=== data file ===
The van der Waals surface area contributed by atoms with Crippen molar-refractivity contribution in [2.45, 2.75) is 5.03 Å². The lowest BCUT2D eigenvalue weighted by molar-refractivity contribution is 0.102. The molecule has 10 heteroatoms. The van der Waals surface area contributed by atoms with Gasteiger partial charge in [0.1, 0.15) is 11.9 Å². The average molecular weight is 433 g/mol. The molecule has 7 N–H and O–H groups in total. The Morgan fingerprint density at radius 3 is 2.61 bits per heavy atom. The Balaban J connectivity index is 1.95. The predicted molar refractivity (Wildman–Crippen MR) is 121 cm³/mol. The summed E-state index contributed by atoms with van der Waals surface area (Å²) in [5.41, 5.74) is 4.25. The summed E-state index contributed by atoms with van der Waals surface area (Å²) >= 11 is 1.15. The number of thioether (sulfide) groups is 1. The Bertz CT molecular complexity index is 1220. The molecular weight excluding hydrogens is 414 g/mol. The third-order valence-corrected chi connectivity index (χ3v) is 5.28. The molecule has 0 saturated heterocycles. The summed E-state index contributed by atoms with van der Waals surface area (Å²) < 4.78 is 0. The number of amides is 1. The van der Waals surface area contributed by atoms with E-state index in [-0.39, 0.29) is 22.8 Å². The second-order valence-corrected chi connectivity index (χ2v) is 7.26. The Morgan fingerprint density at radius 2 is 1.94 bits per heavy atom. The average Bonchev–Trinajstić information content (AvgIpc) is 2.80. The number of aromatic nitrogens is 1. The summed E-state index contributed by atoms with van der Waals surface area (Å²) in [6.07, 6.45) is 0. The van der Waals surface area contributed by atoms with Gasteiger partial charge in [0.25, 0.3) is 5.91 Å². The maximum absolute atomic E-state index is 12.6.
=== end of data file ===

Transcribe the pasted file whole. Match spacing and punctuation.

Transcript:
The van der Waals surface area contributed by atoms with Crippen molar-refractivity contribution in [2.45, 2.75) is 5.03 Å². The lowest BCUT2D eigenvalue weighted by molar-refractivity contribution is 0.102. The molecule has 10 heteroatoms. The van der Waals surface area contributed by atoms with Gasteiger partial charge in [0.1, 0.15) is 11.9 Å². The average molecular weight is 433 g/mol. The molecule has 7 N–H and O–H groups in total. The Morgan fingerprint density at radius 3 is 2.61 bits per heavy atom. The Balaban J connectivity index is 1.95. The predicted molar refractivity (Wildman–Crippen MR) is 121 cm³/mol. The summed E-state index contributed by atoms with van der Waals surface area (Å²) in [5.41, 5.74) is 4.25. The summed E-state index contributed by atoms with van der Waals surface area (Å²) >= 11 is 1.15. The number of thioether (sulfide) groups is 1. The Bertz CT molecular complexity index is 1220. The molecular weight excluding hydrogens is 414 g/mol. The third-order valence-corrected chi connectivity index (χ3v) is 5.28. The molecule has 0 saturated heterocycles. The summed E-state index contributed by atoms with van der Waals surface area (Å²) < 4.78 is 0. The number of amides is 1. The van der Waals surface area contributed by atoms with E-state index in [-0.39, 0.29) is 22.8 Å². The second-order valence-corrected chi connectivity index (χ2v) is 7.26. The Morgan fingerprint density at radius 2 is 1.94 bits per heavy atom. The average Bonchev–Trinajstić information content (AvgIpc) is 2.80. The number of aromatic nitrogens is 1. The summed E-state index contributed by atoms with van der Waals surface area (Å²) in [6.07, 6.45) is 0. The van der Waals surface area contributed by atoms with Gasteiger partial charge in [0.25, 0.3) is 5.91 Å². The maximum absolute atomic E-state index is 12.6.